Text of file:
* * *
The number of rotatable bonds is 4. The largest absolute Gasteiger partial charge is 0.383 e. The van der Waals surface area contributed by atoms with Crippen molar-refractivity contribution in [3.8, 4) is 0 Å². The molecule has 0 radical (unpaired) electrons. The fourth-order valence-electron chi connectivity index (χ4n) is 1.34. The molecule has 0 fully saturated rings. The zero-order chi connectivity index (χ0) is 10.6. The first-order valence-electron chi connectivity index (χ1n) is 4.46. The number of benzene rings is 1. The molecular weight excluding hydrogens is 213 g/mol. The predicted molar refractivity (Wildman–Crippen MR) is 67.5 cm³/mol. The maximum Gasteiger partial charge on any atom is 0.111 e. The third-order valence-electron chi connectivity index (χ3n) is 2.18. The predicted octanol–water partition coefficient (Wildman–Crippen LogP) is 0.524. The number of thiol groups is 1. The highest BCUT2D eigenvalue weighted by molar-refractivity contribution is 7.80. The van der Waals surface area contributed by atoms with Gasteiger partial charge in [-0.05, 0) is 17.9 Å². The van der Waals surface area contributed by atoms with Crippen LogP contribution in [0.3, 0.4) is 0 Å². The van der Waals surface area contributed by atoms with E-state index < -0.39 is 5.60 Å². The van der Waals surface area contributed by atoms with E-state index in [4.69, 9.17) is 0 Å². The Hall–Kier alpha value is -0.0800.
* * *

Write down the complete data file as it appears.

The number of rotatable bonds is 4. The largest absolute Gasteiger partial charge is 0.383 e. The van der Waals surface area contributed by atoms with Crippen molar-refractivity contribution in [3.8, 4) is 0 Å². The molecule has 0 radical (unpaired) electrons. The fourth-order valence-electron chi connectivity index (χ4n) is 1.34. The molecule has 0 fully saturated rings. The zero-order chi connectivity index (χ0) is 10.6. The first-order valence-electron chi connectivity index (χ1n) is 4.46. The number of benzene rings is 1. The molecular weight excluding hydrogens is 213 g/mol. The predicted molar refractivity (Wildman–Crippen MR) is 67.5 cm³/mol. The maximum Gasteiger partial charge on any atom is 0.111 e. The third-order valence-electron chi connectivity index (χ3n) is 2.18. The predicted octanol–water partition coefficient (Wildman–Crippen LogP) is 0.524. The number of thiol groups is 1. The highest BCUT2D eigenvalue weighted by molar-refractivity contribution is 7.80. The van der Waals surface area contributed by atoms with Gasteiger partial charge in [-0.05, 0) is 17.9 Å². The van der Waals surface area contributed by atoms with Crippen LogP contribution in [0.3, 0.4) is 0 Å². The van der Waals surface area contributed by atoms with E-state index < -0.39 is 5.60 Å². The van der Waals surface area contributed by atoms with E-state index in [4.69, 9.17) is 0 Å². The Hall–Kier alpha value is -0.0800.